Schools of Sardines Swim Around Sharks in Amazing Photos

Software architect turned photographer Alexander Safanov captured an incredible series of images over several years, documenting the annual sardine run off the coast of South Africa. The images show schools of sardines undulating in beautiful patterns around larger sea creatures like sharks, dolphins and swordfish.

The sardine run occurs from May through July when billions of the newly-spawned little fish move along the east coast of South Africa, creating a feeding frenzy along the coastline. They follow the current of cold water as it heads north up to Mozambique and then pushes out into the Indian Ocean.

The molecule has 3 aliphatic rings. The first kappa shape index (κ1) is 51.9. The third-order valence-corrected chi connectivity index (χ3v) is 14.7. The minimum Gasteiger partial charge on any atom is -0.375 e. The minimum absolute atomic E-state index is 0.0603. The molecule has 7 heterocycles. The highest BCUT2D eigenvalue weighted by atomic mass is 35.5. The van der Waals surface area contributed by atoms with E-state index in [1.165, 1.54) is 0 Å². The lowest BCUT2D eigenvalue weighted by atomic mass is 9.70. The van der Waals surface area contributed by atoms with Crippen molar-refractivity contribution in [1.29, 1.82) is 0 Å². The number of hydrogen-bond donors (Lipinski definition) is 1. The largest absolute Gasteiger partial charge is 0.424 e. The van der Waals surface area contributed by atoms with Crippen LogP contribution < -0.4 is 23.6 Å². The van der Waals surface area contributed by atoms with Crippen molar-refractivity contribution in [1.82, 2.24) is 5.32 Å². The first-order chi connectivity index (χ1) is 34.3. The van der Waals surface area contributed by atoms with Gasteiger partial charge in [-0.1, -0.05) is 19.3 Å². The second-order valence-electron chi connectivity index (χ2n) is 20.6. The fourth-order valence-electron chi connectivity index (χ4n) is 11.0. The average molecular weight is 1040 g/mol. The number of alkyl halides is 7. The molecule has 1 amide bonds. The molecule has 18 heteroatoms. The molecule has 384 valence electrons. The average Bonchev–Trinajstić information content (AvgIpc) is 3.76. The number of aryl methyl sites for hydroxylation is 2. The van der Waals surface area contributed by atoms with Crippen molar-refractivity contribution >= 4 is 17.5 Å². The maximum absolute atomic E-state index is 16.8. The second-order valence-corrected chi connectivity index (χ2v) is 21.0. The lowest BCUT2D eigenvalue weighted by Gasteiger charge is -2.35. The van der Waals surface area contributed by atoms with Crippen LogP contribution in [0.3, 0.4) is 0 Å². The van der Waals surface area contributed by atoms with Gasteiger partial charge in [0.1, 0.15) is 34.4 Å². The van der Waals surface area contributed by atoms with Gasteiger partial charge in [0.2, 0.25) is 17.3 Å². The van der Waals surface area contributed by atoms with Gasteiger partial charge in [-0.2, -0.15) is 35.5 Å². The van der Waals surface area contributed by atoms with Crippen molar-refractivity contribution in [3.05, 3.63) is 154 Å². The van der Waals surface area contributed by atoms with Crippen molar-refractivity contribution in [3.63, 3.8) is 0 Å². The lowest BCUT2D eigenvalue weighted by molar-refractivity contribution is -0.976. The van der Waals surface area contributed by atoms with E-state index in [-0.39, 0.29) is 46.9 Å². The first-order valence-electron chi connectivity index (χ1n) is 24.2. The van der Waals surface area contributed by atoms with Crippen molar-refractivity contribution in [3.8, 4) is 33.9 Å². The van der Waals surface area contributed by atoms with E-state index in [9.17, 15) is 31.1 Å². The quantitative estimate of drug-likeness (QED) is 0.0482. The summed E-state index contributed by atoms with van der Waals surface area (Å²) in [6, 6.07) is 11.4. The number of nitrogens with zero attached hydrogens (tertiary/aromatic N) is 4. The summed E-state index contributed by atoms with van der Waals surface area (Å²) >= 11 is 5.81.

Dolphins round up the sardines into ‘bait balls’, which can be up to 65 feet in diameter. Once the sardines are grouped like this, sharks of all varieties move in, as well as birds and game fish like mackerel.

These spectacular shows, which are visible from spotter planes, could be threatened by warming seas. The runs only occur when the water is below a certain temperature; while non-runs used to be rare, they have become increasingly common since 2003.

See more photos at Safanov’s Flickr.

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